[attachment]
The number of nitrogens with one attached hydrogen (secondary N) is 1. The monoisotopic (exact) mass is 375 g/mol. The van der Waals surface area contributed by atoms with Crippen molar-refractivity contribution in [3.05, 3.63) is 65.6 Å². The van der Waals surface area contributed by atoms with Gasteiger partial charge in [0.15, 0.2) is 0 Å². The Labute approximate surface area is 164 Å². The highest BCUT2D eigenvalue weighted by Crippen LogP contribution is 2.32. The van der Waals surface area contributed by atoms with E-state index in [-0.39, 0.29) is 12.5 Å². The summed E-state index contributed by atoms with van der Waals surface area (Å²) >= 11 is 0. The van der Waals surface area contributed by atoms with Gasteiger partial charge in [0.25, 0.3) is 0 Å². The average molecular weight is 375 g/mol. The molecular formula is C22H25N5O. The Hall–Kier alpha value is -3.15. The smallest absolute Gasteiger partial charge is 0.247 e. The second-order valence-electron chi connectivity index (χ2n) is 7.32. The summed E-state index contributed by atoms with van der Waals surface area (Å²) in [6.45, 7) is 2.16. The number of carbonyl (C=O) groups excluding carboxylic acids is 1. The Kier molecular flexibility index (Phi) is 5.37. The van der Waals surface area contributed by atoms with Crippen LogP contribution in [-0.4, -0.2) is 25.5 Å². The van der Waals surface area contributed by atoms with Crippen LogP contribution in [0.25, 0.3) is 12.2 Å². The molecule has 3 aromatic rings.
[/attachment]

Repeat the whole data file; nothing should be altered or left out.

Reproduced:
The number of nitrogens with one attached hydrogen (secondary N) is 1. The monoisotopic (exact) mass is 375 g/mol. The van der Waals surface area contributed by atoms with Crippen molar-refractivity contribution in [3.05, 3.63) is 65.6 Å². The van der Waals surface area contributed by atoms with Gasteiger partial charge in [0.15, 0.2) is 0 Å². The Labute approximate surface area is 164 Å². The highest BCUT2D eigenvalue weighted by Crippen LogP contribution is 2.32. The van der Waals surface area contributed by atoms with E-state index in [-0.39, 0.29) is 12.5 Å². The summed E-state index contributed by atoms with van der Waals surface area (Å²) >= 11 is 0. The van der Waals surface area contributed by atoms with Gasteiger partial charge in [0.25, 0.3) is 0 Å². The average molecular weight is 375 g/mol. The molecular formula is C22H25N5O. The Hall–Kier alpha value is -3.15. The smallest absolute Gasteiger partial charge is 0.247 e. The second-order valence-electron chi connectivity index (χ2n) is 7.32. The summed E-state index contributed by atoms with van der Waals surface area (Å²) in [6.45, 7) is 2.16. The number of carbonyl (C=O) groups excluding carboxylic acids is 1. The Kier molecular flexibility index (Phi) is 5.37. The van der Waals surface area contributed by atoms with Crippen LogP contribution in [-0.4, -0.2) is 25.5 Å². The van der Waals surface area contributed by atoms with Crippen LogP contribution in [0.25, 0.3) is 12.2 Å². The molecule has 3 aromatic rings.